There are at present significant disparities in economic development both between Senegal and The Gambia and within Senegal itself. Average per capita GNP of Senegal is about 75 per cent higher than that of The Gambia, the 1979 figures being $430 and $250, respectively. The economy of Senegal is not only much larger than that of The Gambia but is also more diversified. This is indicated principally by the existence of a sizeable secondary sector (industry, mining and energy), which contributed 24 per cent of the GNP compared with about 6 per cent in The Gambia.

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Furthermore, the physical and institutional infrastructures needed for modernisation and economic development, particularly the expansion of modern sectors such as manufacturing, construction, and transport communications, are much more developed in Senegal than in The Gambia. Although they bear many similarities in their basic structure and resources, the two economies are organised on very different bases. The differences manifest themselves in the first place in foreign trade policy. In Senegal, a protectionist and discriminatory policy is followed, and import charges are high; The Gambia’s policy is liberal and non-discriminatory, and import charges are relatively low.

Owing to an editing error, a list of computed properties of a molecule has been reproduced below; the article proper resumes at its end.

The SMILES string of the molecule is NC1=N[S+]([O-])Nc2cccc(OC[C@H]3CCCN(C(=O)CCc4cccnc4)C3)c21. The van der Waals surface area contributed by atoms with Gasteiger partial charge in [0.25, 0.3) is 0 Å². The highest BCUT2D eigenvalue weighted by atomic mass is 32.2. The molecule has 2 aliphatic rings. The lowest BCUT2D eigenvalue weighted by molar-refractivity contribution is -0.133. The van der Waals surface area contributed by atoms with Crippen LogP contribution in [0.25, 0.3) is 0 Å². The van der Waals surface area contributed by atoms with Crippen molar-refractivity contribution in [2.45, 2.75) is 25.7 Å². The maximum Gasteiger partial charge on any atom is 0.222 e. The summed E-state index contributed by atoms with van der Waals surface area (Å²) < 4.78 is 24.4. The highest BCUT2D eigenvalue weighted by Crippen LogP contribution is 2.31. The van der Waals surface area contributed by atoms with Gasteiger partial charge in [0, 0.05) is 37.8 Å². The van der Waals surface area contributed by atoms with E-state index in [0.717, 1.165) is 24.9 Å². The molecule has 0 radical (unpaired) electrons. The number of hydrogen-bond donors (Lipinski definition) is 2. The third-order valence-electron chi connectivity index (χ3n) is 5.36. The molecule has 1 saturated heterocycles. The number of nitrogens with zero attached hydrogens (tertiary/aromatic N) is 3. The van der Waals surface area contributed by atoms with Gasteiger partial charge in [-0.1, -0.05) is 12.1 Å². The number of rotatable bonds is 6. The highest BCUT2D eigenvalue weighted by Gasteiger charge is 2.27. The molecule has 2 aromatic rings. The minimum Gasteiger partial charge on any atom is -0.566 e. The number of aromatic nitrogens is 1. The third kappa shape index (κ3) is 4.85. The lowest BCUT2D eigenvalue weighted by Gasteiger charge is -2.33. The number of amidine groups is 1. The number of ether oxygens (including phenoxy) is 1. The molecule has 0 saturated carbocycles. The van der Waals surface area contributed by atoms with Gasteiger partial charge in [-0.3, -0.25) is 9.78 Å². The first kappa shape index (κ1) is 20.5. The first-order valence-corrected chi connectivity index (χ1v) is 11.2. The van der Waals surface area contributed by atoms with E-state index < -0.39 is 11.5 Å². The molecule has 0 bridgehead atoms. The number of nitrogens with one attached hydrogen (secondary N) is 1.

A second important disparity between the two countries is that there is a substantial difference in both the structure and the general level of internal prices. A number of goods are relatively expensive in Senegal, due in part to restrictions on the sources of imports and in part to relatively high tariffs. Thus, food prices are estimated to be up to 100 per cent higher in Dakar than in Banjul, wages up to 80 per cent higher and in general the cost of living to be 50 per cent higher. Given these differences and the difficulty of policing the frontier, it is not surprising that there is a good deal of smuggling to and from The Gambia to Senegal.

The economic environment in which the development plans of the two countries are being implemented is similar in many ways. Senegal, like The Gambia, has faced severe budgetary and balance of payments problems during the last few years, caused by an essentially similar combination of factors: a sharp fall in agricultural output because of successive droughts, deterioration in terms of trade due to steadily rising costs of imports and decline in prices of exports and management problems, particularly in some of the major parastatals. The balance of payments had been in deficit since the early 1970s, and the deficits have been increasing.